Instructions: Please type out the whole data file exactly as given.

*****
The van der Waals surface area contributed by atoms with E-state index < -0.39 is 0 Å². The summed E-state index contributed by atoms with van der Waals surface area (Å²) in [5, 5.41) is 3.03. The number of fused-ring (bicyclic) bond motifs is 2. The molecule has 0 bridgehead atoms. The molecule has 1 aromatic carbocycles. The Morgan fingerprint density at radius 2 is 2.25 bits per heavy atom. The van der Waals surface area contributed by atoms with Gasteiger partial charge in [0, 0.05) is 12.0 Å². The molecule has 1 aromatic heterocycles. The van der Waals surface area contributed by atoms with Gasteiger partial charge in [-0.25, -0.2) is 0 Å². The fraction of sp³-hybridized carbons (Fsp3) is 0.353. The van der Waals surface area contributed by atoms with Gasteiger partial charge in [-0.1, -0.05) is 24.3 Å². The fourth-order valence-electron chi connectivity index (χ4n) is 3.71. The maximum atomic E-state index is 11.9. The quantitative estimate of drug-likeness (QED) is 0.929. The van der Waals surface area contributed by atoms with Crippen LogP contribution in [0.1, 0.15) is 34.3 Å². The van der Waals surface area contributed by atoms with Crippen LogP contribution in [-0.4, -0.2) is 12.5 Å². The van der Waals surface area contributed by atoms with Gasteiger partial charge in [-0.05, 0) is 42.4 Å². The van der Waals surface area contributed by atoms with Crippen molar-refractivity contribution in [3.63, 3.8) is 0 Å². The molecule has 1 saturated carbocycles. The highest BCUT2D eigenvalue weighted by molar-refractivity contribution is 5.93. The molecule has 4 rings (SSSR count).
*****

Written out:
The van der Waals surface area contributed by atoms with E-state index < -0.39 is 0 Å². The summed E-state index contributed by atoms with van der Waals surface area (Å²) in [5, 5.41) is 3.03. The number of fused-ring (bicyclic) bond motifs is 2. The molecule has 0 bridgehead atoms. The molecule has 1 aromatic carbocycles. The Morgan fingerprint density at radius 2 is 2.25 bits per heavy atom. The van der Waals surface area contributed by atoms with Gasteiger partial charge in [0, 0.05) is 12.0 Å². The molecule has 1 aromatic heterocycles. The van der Waals surface area contributed by atoms with Gasteiger partial charge in [-0.25, -0.2) is 0 Å². The fraction of sp³-hybridized carbons (Fsp3) is 0.353. The van der Waals surface area contributed by atoms with Gasteiger partial charge in [-0.1, -0.05) is 24.3 Å². The fourth-order valence-electron chi connectivity index (χ4n) is 3.71. The maximum atomic E-state index is 11.9. The quantitative estimate of drug-likeness (QED) is 0.929. The van der Waals surface area contributed by atoms with Crippen LogP contribution in [0.1, 0.15) is 34.3 Å². The van der Waals surface area contributed by atoms with Crippen LogP contribution in [-0.4, -0.2) is 12.5 Å². The van der Waals surface area contributed by atoms with Gasteiger partial charge in [-0.05, 0) is 42.4 Å². The van der Waals surface area contributed by atoms with Crippen molar-refractivity contribution in [3.63, 3.8) is 0 Å². The molecule has 1 saturated carbocycles. The highest BCUT2D eigenvalue weighted by molar-refractivity contribution is 5.93. The molecule has 4 rings (SSSR count).